The Central RR of Long Island

- (Click HERE for some pictures) (Click HERE for Art Huneke's Central RR pages)

The history of the Central RR is also the history of Alexander T. Stewart. Born in Belfast, Ireland in 1803, he emigrated to the U. S. when he was sixteen and set up an extremely successful business in the fashion industry. He amassed great wealth selling dress trim, lace, gloves and fans. By 1862, his business had moved into what was then the largest store in the world, at Broadway and 10th St. in New York City.

In his sixties and having no heirs, both his chidren having died at very young ages, he wanted to do something worthwhile with his fortune. In 1869 he found that something, which would eventually be the village of Garden City, Long Island.

In the center of what is now Nassau County, lie a huge tract of mostly undeveloped land known as the the Hempstead Plains. Stewart envisioned transforming this land into a model city with the finest homes and, on July 17, 1869 he bought the entire tract at a then unheard of sum of $55 an acre. The land was roughly 10 miles long, from New Hyde Park Road in the west to what is now the Meadowbrook Parkway in the east and 2 miles wide, from Old Country Road in the north to the village of Hempstead in the south.

Included in Stewart’s plans was the construction of a private railroad to allow a means of travel for the residents of his new city to New York. To get to Flushing was no problem, since the land for the ROW was available. However, in order to have access to the East River, where ferry service was available to Manhattan, he had to "feel out" the owners of the already existing railroads (LIRR, Flushing & North Side and the New York & Flushing) for a possible deal to allow Stewart's line to lease the use of their rails. In December, 1871 an agreement was made with Conrad Poppenhusen of the F&NS, whereby i) the Stewart line would connect with the F&NS in Flushing, ii)Stewart agreed to build a double track line from Hyde Park to Farmingdale, iii) Poppenhusen would build a double track line from Flushing to Hyde Park, and iv) double track the F&NS existing line from Flushing to Long Island City (Hunter's Point). See the Flushing and North Side RR page for more information and pictures of the Central RR.

With this agreement, the combined Central and F&NS became a formidable competitor of the LIRR.

Although the building standards of the new lines were set very high, using the best available materials, construction proceeded pretty smoothly, except for the area known as Rocky Hill, near the present-day intersection of Springfield Blvd. and the Grand Central Parkway. Thousands of cubic yards of earth had to be removed using the primitive steam shovels of the time and a mile of trestles erected. (It's ironic that, when the GCP was being built in the 1930's, thousands of cubic yards of earth had to be refilled! Sorry, Robert Moses.)

The line from Flushing to Garden City was finished in June, 1872 and from Garden City to Farmingdale in July. The line crossed the existing LIRR at three locations: i) over the main line just east of the Floral Park (then Hinsdale) station; ii) at grade with the Hempstead Branch at Hempstead Crossing; and iii) at grade with the main line again near Bethpage. Also built was a branch to Hempstead which paralleled the LIRR Hempstead Branch a few blocks east of it and a short spur from Bethpage Junction north to Bethpage. There was also a line to Hempstead situated just east of the LIRR's branch to Hempstead.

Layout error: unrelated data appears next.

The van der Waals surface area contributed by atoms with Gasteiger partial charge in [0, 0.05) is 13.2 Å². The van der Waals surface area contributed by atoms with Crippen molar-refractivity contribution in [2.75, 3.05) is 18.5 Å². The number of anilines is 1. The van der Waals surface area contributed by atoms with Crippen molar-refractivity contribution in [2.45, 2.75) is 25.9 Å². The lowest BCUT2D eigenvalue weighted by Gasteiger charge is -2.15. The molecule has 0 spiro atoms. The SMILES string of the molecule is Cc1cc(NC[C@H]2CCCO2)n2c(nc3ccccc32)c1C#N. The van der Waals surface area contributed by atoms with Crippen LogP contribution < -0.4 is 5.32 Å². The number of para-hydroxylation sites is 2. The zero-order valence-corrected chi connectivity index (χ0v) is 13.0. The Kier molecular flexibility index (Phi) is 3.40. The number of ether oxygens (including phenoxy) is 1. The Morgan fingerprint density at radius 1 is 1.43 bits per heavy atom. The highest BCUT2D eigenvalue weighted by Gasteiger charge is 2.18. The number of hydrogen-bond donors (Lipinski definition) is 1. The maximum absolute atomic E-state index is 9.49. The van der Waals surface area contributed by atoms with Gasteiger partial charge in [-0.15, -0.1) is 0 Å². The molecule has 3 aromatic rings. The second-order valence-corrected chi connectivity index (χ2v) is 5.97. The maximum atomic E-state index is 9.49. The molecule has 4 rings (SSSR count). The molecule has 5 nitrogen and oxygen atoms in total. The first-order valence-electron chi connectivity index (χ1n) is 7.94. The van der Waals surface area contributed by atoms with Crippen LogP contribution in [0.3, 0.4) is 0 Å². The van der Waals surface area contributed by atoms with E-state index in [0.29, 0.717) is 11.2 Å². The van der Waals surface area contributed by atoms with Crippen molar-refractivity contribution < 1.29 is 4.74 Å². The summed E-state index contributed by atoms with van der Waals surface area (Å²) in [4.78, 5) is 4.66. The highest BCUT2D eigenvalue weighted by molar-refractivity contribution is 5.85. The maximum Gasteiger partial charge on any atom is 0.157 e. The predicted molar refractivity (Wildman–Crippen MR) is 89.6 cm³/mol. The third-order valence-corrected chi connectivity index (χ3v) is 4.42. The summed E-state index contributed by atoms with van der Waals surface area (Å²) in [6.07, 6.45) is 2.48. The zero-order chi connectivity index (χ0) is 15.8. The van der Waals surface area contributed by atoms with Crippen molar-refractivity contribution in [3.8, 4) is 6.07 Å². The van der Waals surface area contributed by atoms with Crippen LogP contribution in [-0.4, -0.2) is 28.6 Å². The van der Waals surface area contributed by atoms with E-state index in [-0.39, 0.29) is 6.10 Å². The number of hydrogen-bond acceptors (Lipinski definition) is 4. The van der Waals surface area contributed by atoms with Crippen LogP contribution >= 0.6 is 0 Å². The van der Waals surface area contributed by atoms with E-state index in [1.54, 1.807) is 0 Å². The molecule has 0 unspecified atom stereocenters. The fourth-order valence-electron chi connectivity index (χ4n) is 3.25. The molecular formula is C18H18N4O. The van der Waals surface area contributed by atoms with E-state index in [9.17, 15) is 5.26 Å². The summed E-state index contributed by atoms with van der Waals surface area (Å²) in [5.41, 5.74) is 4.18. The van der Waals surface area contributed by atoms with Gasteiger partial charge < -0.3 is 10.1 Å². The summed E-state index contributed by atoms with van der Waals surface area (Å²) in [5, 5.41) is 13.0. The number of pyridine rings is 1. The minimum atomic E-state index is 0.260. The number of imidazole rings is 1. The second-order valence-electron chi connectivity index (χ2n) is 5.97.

The next year, the line was extended from Bethpage Junction to the Babylon Town Dock.

The following timetable from November, 1875 is from a scan provided by "Big John, fan of the Sunrise Trail"

The stations of the line were as follows:

Central Junction - in Flushing at the intersection of Sanford Ave. and DeLong St. (now the site of a Home Depot)

Hillside - Main St. and Rose St.?? (I cannot find any Rose St. on the map. There is a Rose Ave. which, if it ever did intersect with Main St., is too far southwest. One possibility is that it was located somewhere near the present Queens Botanical Gardens). (added 2/11/2002) Thanks to Michael Spiteri, we can see exactly where Rose St. was on this map.

Kissena - Kissena Blvd. (at the edge of Kissena Park)

Frankiston - 73rd Ave and 208th St. (now inside Cunningham Park)

Creedmoor - Range St. and 88th Ave.

Hinsdale - 254th St. just north of Jericho Tpke./Jamaica Ave.

Hyde Park - at the present Stewart Manor station.

Garden City - Park Ave. and 7th St. close to the site of the present Garden City station. This was the showpiece station of the line. Click HERE for a picture of the station in 1879.

LIRR Crossing - near where the present Hempstead Branch turns south towards Hempstead

Hempstead - Fulton St. (probably near Washington). After the Central was assimilated by the LIRR in 1876, the LIRR ROW was abandoned and the Central's was used exclusively. When the current West Hempstead branch was built in 1893, which at that time also went to Hempstead, the ROW was shifted to its current location.

Meadowbrook - Between the present Meadowbrook Pkwy. and Merrick Ave.

New Bridge Road - probably just south of Salisbury Park Dr.

Island Trees - Jerusalem Ave. probably just south of Cornflower Rd.

Central Park - In Plainedge at Stewart Ave.

Bethpage Junction - At the Junction of the Central RR and LIRR ROW's

Bethpage - Winding Rd. in Old Bethpage

Farmingdale - Main St. just south of Fulton.

Breslau (Lindenhurst) - Wellwood Ave.

Belmont Junction - ??

Babylon - Temporarily at Merrick Rd. and East Neck Rd. After 1874, the South Side's station was used.


The Central RR Right of Way (ROW)

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